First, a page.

Ligandless dispersive liquid–liquid microextraction (DLLME) combined with syringe to syringe back extraction was applied for the extraction and preconcentration of Pb prior to analysis by flame atomic absorption spectrometry. In DLLME, Pb was extracted into a small volume of 1,2-dichlorobenzene. After separation of the organic phase by centrifugation, Pb enriched in the 1,2-dichlorobenzene phase was back extracted into 80 μL of 0.1 mol L−1 HNO3 using two syringes. The experimental parameters affecting the extraction efficiency of Pb such as the extraction and disperser solvent type and volume, pH, ultrasound extraction time, HNO3 solution volume of back extraction and number of injections were investigated and optimized. Under the optimal conditions, satisfactory linearity, sensitivity and reproducibility were obtained. Finally, the applicability of this newly developed method was investigated for the analysis of Pb in real water samples.

A novel and alternative electroanalytical method for the determination of ramipril (RAM) using a glassy carbon electrode (GCE) modified with nanostructured carbon black (CB) is reported. The electrochemical sensor was obtained by a simple drop coating strategy, and the designed architecture consisted of a GCE modified with CB within a dihexadecylphosphate film. The remarkable electrocatalytic activity of CB towards RAM electrooxidation was verified, and from different electrochemical assays, the number of electrons involved in the RAM oxidation was determined and, therefore, an electrooxidation reaction for RAM molecules was proposed. Under optimised experimental conditions, RAM was determined by square-wave adsorptive anodic stripping voltammetry. The analytical curve of RAM was linear from 1.98 × 10−6 to 2.42 × 10−5 mol L−1, with a limit of detection of 4.27 × 10−7 mol L−1. The proposed voltammetric procedure was successfully applied for the determination of RAM in pharmaceutical products and biological samples.

A new fluorescence chemosensor for Zn2+ with a remarkable red shift in emission spectra by Reza Azadbakht; Mostafa Koolivand; Javad Khanabadi (4688-4694).
A new fluorescent chemosensor with a remarkable red shift in emission spectra based on naphthalene groups for quantification of zinc ions was synthesized and investigated. It was found that sensor H2L exhibited a remarkably large red shift in emission upon complexation with Zn2+ ions. The limit of detection (LOD) was calculated to be 4.98 × 10−9 M. The fluorescence behavior of the prepared compound resembles with IMP and INH logic gates.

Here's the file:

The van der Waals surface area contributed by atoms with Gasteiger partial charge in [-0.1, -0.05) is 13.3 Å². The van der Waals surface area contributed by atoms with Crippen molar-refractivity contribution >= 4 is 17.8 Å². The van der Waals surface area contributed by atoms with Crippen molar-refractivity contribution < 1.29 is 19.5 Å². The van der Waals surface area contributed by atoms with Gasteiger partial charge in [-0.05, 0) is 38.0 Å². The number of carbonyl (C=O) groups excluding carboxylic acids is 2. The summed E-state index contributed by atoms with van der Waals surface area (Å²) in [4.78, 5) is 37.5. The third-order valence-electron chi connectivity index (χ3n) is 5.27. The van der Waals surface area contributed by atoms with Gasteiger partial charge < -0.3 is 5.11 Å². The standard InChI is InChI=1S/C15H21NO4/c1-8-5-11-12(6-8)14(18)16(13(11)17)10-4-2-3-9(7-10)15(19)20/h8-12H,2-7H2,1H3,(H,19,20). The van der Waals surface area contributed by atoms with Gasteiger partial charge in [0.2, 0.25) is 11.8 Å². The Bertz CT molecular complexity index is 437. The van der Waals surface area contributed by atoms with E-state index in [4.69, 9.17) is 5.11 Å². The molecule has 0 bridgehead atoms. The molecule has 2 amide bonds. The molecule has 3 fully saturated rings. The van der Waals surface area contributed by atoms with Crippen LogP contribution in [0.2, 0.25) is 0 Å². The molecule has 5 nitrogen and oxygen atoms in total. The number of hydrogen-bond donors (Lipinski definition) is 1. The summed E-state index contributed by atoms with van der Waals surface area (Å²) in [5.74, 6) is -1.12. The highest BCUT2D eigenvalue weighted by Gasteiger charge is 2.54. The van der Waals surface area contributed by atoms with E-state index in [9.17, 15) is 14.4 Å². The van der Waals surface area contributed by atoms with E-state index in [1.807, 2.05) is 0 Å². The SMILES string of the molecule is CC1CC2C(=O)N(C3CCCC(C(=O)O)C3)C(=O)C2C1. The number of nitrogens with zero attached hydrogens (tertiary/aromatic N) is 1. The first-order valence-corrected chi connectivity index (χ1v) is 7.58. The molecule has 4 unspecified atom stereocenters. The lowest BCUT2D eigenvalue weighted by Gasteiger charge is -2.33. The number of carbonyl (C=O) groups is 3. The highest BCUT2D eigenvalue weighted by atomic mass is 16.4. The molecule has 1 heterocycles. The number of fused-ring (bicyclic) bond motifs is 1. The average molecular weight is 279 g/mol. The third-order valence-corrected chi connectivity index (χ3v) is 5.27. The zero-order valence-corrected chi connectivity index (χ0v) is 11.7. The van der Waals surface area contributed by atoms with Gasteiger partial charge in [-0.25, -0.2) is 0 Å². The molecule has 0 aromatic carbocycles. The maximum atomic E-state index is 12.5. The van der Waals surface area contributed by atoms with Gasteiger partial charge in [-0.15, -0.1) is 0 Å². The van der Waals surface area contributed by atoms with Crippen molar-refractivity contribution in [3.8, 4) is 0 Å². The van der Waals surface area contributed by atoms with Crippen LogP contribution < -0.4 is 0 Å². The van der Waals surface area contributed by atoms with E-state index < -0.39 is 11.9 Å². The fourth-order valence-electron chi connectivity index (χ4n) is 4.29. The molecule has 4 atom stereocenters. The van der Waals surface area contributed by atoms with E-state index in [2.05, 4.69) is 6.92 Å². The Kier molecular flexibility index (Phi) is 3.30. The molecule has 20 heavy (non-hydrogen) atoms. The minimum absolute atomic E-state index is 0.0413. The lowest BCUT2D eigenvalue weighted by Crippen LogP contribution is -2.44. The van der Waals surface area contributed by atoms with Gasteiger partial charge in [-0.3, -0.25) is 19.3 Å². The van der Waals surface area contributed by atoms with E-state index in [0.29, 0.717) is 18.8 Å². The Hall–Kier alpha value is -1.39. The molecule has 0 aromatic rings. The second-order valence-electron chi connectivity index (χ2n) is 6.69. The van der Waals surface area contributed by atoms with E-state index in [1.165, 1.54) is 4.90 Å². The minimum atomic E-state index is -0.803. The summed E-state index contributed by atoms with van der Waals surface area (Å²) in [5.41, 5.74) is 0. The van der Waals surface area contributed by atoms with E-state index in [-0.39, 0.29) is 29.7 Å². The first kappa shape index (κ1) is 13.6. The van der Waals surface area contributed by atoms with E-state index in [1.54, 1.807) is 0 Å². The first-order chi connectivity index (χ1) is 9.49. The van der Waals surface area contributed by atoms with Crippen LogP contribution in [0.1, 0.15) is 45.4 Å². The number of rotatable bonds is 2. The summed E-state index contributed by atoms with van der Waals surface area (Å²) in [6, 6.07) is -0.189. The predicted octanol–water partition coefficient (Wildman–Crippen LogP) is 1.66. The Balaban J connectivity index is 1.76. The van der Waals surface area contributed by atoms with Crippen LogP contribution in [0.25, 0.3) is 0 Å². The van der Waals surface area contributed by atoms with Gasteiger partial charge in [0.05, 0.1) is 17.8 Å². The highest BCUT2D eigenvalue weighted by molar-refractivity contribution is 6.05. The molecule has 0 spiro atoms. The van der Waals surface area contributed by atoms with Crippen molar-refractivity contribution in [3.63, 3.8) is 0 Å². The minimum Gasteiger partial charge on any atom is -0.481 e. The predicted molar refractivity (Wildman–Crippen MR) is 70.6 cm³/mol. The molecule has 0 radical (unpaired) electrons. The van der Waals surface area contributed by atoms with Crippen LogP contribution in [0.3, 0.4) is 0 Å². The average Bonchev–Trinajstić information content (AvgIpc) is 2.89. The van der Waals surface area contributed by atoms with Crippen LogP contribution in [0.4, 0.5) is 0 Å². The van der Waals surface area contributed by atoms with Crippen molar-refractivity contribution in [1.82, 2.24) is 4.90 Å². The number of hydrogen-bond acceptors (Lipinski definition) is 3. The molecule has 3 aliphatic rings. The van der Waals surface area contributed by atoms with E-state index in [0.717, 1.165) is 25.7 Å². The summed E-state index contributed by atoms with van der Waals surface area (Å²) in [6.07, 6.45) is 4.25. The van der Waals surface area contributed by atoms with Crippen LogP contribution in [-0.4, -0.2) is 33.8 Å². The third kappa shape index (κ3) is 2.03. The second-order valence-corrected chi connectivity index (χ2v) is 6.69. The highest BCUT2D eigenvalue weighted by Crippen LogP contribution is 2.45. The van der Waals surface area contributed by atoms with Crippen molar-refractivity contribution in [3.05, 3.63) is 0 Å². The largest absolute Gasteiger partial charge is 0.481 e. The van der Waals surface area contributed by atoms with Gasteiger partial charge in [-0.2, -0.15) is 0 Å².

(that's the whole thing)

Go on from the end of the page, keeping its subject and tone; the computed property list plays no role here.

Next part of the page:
Research on a beef tenderness detection method using a bionic mastication system based on a pressure sensor by Xiaodan Wang; Hongmei Wang; Yingming Cai; Jiahui Jin; Lingtao Zhu; Liping Xu (4695-4701).
Beef tenderness is a significant factor which influences consumer purchase opinion. Conventional assessment of tenderness requires lengthy procedures with tedious sample preparations. An objective and rapid bionic mastication system combined with a pressure sensor and strain gauge for assessing beef tenderness was developed in this study. Samples of the mid-region of each longissimus dorsi (LD) were placed in the mastication system, and the reaction force was converted into voltage by a pressure sensor in tandem with a strain gauge and used to predict beef tenderness. Sensory evaluation and Warner–Bratzler Shear Force (WBSF) evaluation of samples from the same LD muscle were used for comparison and this system's accuracy rate was verified to be 92.86% and 97.14%, respectively. In addition, pork longissimus muscles and chicken breast were detected by this system. The results were compared with sensory evaluation and WBSF evaluation as well, the accuracy of which reached 90.00% or even higher. The novel bionic mastication system in tandem with a pressure sensor for beef tenderness detection has a high accuracy. What's more, the testing time of each sample is less than 2 minutes. As a result, this system is capable of beef tenderness detection with inexpensive price, operational convenience, stability, celerity and high accuracy. Besides, this system can detect the tenderness of pork and chicken as well, which means that the system has universality.

A simple pre-column derivatization method for the determination of mancozeb technical (fungicide) by reverse phase HPLC-UV by Narendra H. Petha; Rama S. Lokhande; Devender T. Seshadri; Raju M. Patil; Tanaji S. Bhagat; Jitendra G. Patil (4702-4708).
A simple and fast pre-column derivatization high performance liquid chromatographic method for the technical analysis of mancozeb was developed and validated in the present study. The mobile phase consists of a mixture of acetonitrile and 0.1% (v/v) formic acid in the proportion 60 : 40. This was found to give a sharp peak of the S-ethyl derivative of mancozeb (S-ethyl ethylene bis-dithiocarbamate) at a retention time of 9.12 minutes. HPLC analysis of mancozeb was carried out at a wavelength of 272 nm with a flow rate of 1.0 mL per minute. The linear regression analysis data for the calibration curve showed a good linear relationship with a regression coefficient of 0.999 in the concentration range of 8.2 mg L−1 to 32.3 mg L−1 for the derivative of mancozeb technical. The method was validated for specificity, linearity, precision and accuracy.